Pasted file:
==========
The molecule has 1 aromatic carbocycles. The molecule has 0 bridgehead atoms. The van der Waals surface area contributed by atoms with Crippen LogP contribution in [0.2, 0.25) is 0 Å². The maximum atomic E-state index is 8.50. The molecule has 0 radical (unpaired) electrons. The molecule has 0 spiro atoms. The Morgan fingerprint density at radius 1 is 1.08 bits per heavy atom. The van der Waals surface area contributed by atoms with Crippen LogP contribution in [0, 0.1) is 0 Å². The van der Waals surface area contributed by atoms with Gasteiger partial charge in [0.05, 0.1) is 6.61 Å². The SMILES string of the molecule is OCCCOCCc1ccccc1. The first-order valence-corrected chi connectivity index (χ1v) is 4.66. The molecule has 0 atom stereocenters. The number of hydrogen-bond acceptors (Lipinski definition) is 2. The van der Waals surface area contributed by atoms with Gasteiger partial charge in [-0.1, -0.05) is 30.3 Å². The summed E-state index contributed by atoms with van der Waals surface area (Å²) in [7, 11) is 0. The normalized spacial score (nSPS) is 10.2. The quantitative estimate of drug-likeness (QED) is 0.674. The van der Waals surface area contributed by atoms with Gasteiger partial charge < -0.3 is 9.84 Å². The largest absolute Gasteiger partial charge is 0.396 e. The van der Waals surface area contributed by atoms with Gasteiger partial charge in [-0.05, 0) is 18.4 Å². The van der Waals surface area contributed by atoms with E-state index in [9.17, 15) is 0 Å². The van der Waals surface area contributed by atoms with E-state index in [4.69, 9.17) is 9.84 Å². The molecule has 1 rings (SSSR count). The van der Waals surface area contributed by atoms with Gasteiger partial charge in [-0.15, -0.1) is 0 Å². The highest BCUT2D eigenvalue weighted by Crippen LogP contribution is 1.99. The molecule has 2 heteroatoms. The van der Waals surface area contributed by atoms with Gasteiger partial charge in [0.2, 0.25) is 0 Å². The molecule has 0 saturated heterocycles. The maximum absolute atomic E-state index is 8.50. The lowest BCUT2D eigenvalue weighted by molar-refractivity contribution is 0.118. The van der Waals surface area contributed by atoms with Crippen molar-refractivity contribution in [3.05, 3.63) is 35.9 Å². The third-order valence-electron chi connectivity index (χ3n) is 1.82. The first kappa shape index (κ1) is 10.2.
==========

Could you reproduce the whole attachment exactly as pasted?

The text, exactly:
The molecule has 1 aromatic carbocycles. The molecule has 0 bridgehead atoms. The van der Waals surface area contributed by atoms with Crippen LogP contribution in [0.2, 0.25) is 0 Å². The maximum atomic E-state index is 8.50. The molecule has 0 radical (unpaired) electrons. The molecule has 0 spiro atoms. The Morgan fingerprint density at radius 1 is 1.08 bits per heavy atom. The van der Waals surface area contributed by atoms with Crippen LogP contribution in [0, 0.1) is 0 Å². The van der Waals surface area contributed by atoms with Gasteiger partial charge in [0.05, 0.1) is 6.61 Å². The SMILES string of the molecule is OCCCOCCc1ccccc1. The first-order valence-corrected chi connectivity index (χ1v) is 4.66. The molecule has 0 atom stereocenters. The number of hydrogen-bond acceptors (Lipinski definition) is 2. The van der Waals surface area contributed by atoms with Gasteiger partial charge in [-0.1, -0.05) is 30.3 Å². The summed E-state index contributed by atoms with van der Waals surface area (Å²) in [7, 11) is 0. The normalized spacial score (nSPS) is 10.2. The quantitative estimate of drug-likeness (QED) is 0.674. The van der Waals surface area contributed by atoms with Gasteiger partial charge < -0.3 is 9.84 Å². The largest absolute Gasteiger partial charge is 0.396 e. The van der Waals surface area contributed by atoms with Gasteiger partial charge in [-0.05, 0) is 18.4 Å². The van der Waals surface area contributed by atoms with E-state index in [9.17, 15) is 0 Å². The van der Waals surface area contributed by atoms with E-state index in [4.69, 9.17) is 9.84 Å². The molecule has 1 rings (SSSR count). The van der Waals surface area contributed by atoms with Gasteiger partial charge in [-0.15, -0.1) is 0 Å². The highest BCUT2D eigenvalue weighted by Crippen LogP contribution is 1.99. The molecule has 2 heteroatoms. The van der Waals surface area contributed by atoms with Gasteiger partial charge in [0.2, 0.25) is 0 Å². The molecule has 0 saturated heterocycles. The maximum absolute atomic E-state index is 8.50. The lowest BCUT2D eigenvalue weighted by molar-refractivity contribution is 0.118. The van der Waals surface area contributed by atoms with Crippen molar-refractivity contribution in [3.05, 3.63) is 35.9 Å². The third-order valence-electron chi connectivity index (χ3n) is 1.82. The first kappa shape index (κ1) is 10.2.